Thursday 28 May 2009

Ekatma Vivekam – the kalivenba version of Ekatma Panchakam

Sri Ramana composed many of his Tamil works — such as Ulladu Narpadu, Ekatma Panchakam, Devikalottara – Jnanachara-Vichara-Padalam, Atma Sakshatkara Prakaranam, Bhagavad Gita Saram and Atma Bodham — in a four-line poetic metre called venba, which contains four feet in each of the first three lines and three feet in the fourth line.

Since devotees used to do regular parayana or recitation of his works in his presence, he converted each of the six works mentioned above (that is, each of his works in venba metre except Sri Arunachala Pancharatnam) into a single verse in kalivenba metre by lengthening the third foot of the fourth line of each verse and adding a fourth foot to it, thereby linking it to the next verse and making it easy for devotees to remember the continuity while reciting. Since the one-and-a-half feet that he thus added to the fourth line of each verse may contain one or more words, which are usually called the ‘link words’, they not only facilitate recitation but also enrich the meaning of either the preceding or the following verse.

Since Sri Ramana formed the kalivenba version of உள்ளது நாற்பது (Ulladu Narpadu) by linking the forty-two verses into a single verse, the term நாற்பது (narpadu) or ‘forty [verses]’ is not appropriate for it, so he renamed it உபதேசக் கலிவெண்பா (Upadesa Kalivenba). Likewise, since he formed the kalivenba version of ஏகான்ம பஞ்சகம் (Ekanma Panchakam) by linking the five verses into a single verse, the term பஞ்சகம் (panchakam) or ‘set of five [verses]’ is not appropriate for it, so he renamed it ஏகான்ம விவேகம் (Ekanma Vivekam).

These six poems that Sri Ramana thus recomposed in kalivenba metre were published in his lifetime as separate books or pamphlets, and in 1981 (or 1982) they were collected together and published by Sri Ramanasramam in a single volume entitled Kalivenba Nunmalai (The Garland of Kalivenba Texts).

Of these six poems in kalivenba metre, the last four are Tamil translations that Sri Ramana made of ancient Sanskrit texts, so only Upadesa Kalivenba (the kalivenba version of Ulladu Narpadu) and Ekatma Vivekam (the kalivenba version of Ekatma Panchakam) are his own original writings. Therefore in 1981, to coincide with the publication of Kalivenba Nunmalai and to make these kalivenba texts more widely known, the editors of The Mountain Path decided to publish literal English translations by Sri Sadhu Om and me of these kalivenba versions of Ulladu Narpadu and Ekatma Panchakam.

Our translation of the kalivenba version of Ulladu Narpadu was published on pages 217 to 222 of the October 1981 issue of The Mountain Path, and in May 2008 a copy of it was posted by David Godman in his blog under the title Ulladu Narpadu Kalivenba.

Our translation of the kalivenba version of Ekatma Panchakam was published on pages 7 to 12 of the January 1982 issue of The Mountain Path, and recently a friend of mine made an OCR scan of this translation and sent me a copy of it, so I am now able to post a copy of it here.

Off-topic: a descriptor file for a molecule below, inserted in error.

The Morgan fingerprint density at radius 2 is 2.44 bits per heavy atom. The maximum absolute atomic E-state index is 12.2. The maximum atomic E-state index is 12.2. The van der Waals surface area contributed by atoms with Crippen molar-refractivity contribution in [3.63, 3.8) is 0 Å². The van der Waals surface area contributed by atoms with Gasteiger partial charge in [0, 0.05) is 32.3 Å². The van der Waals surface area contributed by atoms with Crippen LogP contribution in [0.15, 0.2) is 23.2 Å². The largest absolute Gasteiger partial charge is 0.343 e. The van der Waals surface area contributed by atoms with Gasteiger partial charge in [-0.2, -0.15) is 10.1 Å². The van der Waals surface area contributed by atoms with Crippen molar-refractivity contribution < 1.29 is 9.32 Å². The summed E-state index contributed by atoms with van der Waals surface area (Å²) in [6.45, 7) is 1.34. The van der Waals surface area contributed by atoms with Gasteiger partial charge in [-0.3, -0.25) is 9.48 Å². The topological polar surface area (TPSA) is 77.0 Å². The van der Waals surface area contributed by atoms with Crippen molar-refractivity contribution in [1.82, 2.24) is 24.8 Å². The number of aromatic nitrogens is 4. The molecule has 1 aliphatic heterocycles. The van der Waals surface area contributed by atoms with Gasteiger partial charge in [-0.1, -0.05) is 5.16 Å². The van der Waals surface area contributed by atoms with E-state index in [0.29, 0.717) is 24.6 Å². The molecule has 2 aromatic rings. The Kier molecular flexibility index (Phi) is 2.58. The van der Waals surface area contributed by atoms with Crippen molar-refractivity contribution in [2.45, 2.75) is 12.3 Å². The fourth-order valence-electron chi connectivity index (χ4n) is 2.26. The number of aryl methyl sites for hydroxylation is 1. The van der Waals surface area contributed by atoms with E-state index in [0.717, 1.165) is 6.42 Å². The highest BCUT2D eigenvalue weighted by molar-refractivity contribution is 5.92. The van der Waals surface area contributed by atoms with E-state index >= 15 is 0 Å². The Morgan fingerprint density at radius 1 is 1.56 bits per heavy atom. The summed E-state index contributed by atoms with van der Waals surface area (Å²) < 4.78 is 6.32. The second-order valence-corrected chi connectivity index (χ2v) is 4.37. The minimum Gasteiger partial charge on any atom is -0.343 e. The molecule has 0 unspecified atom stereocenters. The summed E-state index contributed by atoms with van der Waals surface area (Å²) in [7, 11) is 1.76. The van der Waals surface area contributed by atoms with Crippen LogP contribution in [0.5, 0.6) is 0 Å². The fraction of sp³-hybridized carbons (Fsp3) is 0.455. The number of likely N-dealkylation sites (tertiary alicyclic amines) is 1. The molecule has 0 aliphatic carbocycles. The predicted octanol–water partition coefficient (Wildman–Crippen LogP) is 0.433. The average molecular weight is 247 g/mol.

In their introductory note to this translation, the editors of The Mountain Path wrote:

On page 217 of our last issue, while introducing the kalivenba form of Ulladu Narpadu, we explained how Sri Bhagavan converted most of his works in venba metre into kalivenba metre by adding some ‘link words’ at the end of each verse. In continuation, we now give a literal English translation by Sri Sadhu Om of Ekatma Vivekam, the kalivenba form of Ekatma Panchakam (The Five Verses on the Oneness of Self). In this translation the link words are once again indicated in bold type, and an introduction and some brief notes by Sri Sadhu Om are also added.
The following is a slightly edited version of the body of this translation as it appeared in The Mountain Path:


One day in February 1947 there was some discussion in Sri Bhagavan’s hall about the Tamil metre venba, during the course of which Sri Bhagavan remarked that though Kavyakantha Ganapati Muni, the great Sanskrit poet and scholar who was renowned for his asukavitvam (ability to compose extempore verses on any given subject), had tried to compose some verses in venba metre, he had found that he was unable to compose even a single verse in that metre either in Sanskrit or in his mother tongue, Telugu. Hearing this, Suri Nagamma (the recorder of Letters from Sri Ramanasramam) requested Sri Bhagavan to compose some Telugu verses in venba metre, but at first he declined saying, “Am I a pundit well versed in Telugu? If I write anything in Telugu, your people will say that there are mistakes which must be corrected”.

Though Suri Nagamma continued to entreat him, he did not compose any verses that day, but on the next day he graciously composed three Telugu verses in venba metre and at the same time translated them into Tamil. Seeing this, Suri Nagamma again entreated him to compose some more verses on the same lines, and though at first he again declined, after some days he composed two more verses in the same metre both in Telugu and Tamil. {Footnote 1: For a fuller account of the origin of Ekatma Panchakam, refer to Letters from Sri Ramanasramam, vol. 1, letters 95 and 96, and My Life at Sri Ramanasramam by Suri Nagamma, pp. 42 to 45.}

These five verses are a lucid exposition of the nature of self, the one reality, and hence were named Ekatma Panchakam (The Five Verses on the Oneness of Self). {Footnote 2: The compound word ekatma means ‘the one self’, ‘the oneness of self’ or ‘self, the one’, and hence it denotes not only that self is only one (and not many), but also that self is the only one, that is, the only one existing reality. It is particularly in this latter sense that the expression ‘the oneness of self’ should be understood, for the import of this work is that, as verse 5 clearly states, self is the only ever-existing and self-shining reality.} As it turned out, this was to be the last original work which Sri Bhagavan ever composed.